HelpMeFind Roses, Clematis and Peonies
Roses, Clematis and Peonies
and everything gardening related.
John Hook
most recent 28 OCT HIDE POSTS
Initial post 28 OCT by John Hook
I think this rose may be closely related to 'Humes Blush'. The scent is very similar along with the flowers.
most recent 7 OCT SHOW ALL
Initial post 12 SEP by armand_212
This looks a lot like Maggie
Reply #1 of 14 posted 14 SEP by Patricia Routley
Thanks Armand. I've Noted that in the 'Zi Yan Fei Wu' file - and it is also Noted in the "Maggie" (syn. Eugène E. Marlitt) file.
It would be valuable to find out how old this "very old Chinese cultivar" actually is - or when it was first referenced in China.
Reply #2 of 14 posted 15 SEP by armand_212
Hello, its chinese name is 紫燕飞舞, if you google it you will see lots of pics and info (you may need google translate!) There are also a couple of websites from china and japan that indicate that this is Eugene Marlitt aka Maggie, and ive grown Maggie for decades and seen its growth habit in europe, asia and the usa, and I can say its a splitting image.
Reply #3 of 14 posted 15 SEP by Patricia Routley
Thanks Armand. I have added that chinese synonym.
You are the second person to say 'Zi Yan Fei (or Fe) Wu' is the same as "Maggie".
John Hook also noted that in his comment (below) that his plant of 'Zi Yan Fei Wu' appeared to be the same as "Kakinada Red".

It would appear that 'Zi Yan Fei Wu' should carry the double quotes of a "foundling", and merged with 'Eugène E. Marlitt'. But I am really cautious with this one and would love to have more input from rosarians - and perhaps that earliest date for Zi Yan Fei Wu.
Reply #4 of 14 posted 15 SEP by HubertG
This also makes you wonder more about other "old" Chinese roses such as 'Tipsy Imperial Concubine'.
Reply #5 of 14 posted 15 SEP by armand_212
Well, in Dr Wang Guoliang's book Old Roses in China, this rose is reported to be called Bao Xiang (Precious Portrait) by the Chinese, and Dancing Purple Swallows by the Japanese (the ancient japanese used chinese characters), and a rose by this name has been recorded since the Song Dynasty (960–1279AD), And he surmises that they are all the same, including Maggie, Pacific, Kakinada Red, Eugene Marlitt. Although I must say that the Kakinada Red I saw in India didn't look similar...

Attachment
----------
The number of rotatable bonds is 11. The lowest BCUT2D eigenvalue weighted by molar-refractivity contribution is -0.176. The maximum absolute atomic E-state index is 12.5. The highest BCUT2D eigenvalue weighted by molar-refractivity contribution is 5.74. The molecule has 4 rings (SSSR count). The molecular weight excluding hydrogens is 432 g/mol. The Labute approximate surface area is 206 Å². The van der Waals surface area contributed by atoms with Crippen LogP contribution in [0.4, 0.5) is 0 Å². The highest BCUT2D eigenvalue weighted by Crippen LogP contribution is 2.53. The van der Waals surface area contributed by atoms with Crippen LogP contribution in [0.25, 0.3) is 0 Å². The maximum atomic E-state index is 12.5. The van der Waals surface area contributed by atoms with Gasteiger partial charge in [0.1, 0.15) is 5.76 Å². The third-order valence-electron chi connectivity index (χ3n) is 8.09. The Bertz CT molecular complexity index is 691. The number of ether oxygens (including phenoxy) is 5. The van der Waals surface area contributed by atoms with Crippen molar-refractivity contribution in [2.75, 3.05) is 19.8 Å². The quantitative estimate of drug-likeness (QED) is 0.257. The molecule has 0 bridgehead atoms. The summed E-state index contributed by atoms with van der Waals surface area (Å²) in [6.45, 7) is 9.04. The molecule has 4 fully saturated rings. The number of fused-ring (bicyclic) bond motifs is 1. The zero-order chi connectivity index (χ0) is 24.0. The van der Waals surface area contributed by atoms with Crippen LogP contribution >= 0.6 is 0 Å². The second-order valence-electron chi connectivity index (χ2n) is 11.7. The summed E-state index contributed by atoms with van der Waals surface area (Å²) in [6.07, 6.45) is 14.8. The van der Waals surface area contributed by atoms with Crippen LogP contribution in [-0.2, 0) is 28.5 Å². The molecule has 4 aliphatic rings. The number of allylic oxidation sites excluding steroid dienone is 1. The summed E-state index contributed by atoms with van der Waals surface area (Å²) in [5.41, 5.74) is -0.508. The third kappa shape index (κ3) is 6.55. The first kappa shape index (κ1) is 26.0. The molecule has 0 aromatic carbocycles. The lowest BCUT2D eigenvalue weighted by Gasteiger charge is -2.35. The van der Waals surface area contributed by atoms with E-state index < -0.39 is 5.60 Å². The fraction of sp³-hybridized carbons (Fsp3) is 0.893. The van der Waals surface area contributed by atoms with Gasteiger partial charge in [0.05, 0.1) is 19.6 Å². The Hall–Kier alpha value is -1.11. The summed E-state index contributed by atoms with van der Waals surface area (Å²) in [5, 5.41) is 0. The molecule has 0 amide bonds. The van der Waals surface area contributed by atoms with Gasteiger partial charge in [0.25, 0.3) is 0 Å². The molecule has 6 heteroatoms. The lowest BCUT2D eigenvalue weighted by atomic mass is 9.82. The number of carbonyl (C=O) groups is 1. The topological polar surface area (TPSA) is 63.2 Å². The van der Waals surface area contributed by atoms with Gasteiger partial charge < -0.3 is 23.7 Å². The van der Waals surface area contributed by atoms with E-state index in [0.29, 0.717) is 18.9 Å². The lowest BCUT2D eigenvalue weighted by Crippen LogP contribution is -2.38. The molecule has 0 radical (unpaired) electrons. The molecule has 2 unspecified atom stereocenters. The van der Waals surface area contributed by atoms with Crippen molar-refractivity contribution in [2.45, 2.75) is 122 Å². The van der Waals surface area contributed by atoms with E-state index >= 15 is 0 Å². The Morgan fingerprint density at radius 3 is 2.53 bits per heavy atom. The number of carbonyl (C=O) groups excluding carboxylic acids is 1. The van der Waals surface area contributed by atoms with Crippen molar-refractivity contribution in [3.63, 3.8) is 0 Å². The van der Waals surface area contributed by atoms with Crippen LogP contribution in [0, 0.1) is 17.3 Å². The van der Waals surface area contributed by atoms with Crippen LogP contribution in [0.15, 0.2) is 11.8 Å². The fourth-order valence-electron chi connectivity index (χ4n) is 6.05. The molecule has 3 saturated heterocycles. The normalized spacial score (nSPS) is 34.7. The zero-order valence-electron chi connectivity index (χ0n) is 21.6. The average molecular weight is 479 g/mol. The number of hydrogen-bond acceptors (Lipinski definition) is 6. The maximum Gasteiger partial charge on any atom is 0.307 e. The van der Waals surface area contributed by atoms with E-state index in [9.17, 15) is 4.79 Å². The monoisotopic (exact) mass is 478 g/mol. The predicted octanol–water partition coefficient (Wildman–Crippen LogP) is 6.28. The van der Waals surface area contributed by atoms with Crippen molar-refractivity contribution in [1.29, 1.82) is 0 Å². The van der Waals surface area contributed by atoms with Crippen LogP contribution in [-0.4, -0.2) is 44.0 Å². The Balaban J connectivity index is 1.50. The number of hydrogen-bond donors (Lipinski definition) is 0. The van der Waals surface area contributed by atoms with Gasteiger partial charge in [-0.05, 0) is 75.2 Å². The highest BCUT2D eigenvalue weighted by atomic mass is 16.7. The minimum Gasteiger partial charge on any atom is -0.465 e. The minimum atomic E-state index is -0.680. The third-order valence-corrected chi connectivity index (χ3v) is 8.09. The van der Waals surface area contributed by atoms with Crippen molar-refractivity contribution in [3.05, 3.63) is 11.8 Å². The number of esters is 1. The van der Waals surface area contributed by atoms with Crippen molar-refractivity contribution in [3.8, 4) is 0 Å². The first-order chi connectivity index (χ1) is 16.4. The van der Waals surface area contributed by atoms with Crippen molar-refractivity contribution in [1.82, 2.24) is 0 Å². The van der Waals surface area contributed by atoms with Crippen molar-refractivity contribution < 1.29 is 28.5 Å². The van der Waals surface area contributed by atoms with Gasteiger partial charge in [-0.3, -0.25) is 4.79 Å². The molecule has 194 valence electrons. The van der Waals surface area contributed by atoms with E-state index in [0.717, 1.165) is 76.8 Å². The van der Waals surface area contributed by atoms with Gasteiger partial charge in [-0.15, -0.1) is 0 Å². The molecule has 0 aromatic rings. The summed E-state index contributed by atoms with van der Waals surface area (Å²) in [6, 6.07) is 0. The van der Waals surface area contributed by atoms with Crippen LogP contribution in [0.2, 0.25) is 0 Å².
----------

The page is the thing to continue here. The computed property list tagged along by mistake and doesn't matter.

Reply #6 of 14 posted 16 SEP by Patricia Routley
For Armand_212 - and others.
Forgive my slowness Armand. It is spring and the sun is shining after months of grizzle drizzle - I should be "out there" so I am not concentrating too well. But as "Maggie" is a really important rose I am not going to do anything without the input from others.

It seems that we should:
Give 'Zi Yan Fei Wu' the double quotes of a foundling.
Change the name of "Maggie" (syn. Eugène E. Marlitt) - to just "Maggie"
Change the name of "Pacific" (syn. Eugène E. Marlitt) - to just "Pacific".
Merge "Zi yan Fei Wu" with "Maggie".
Make a new file for 'Madame Eugène E. Marlitt' (syns 'Eugène E. Marlitt' and 'Eugénie John Marlitt')
Transfer all relevant references for...Marlitt....out of "Maggie" and into the new 'Madame Eugenie E. Marlitt' file.
Transfer all photos entered under the name of ....Marlitt... out of "Maggie" and into 'Madame Eugenie E. Marlitt'.
(There are about 23 or so photos that were added under the name of ....Marlitt. Are any of these ....Marlitt, or are they all "Maggie".)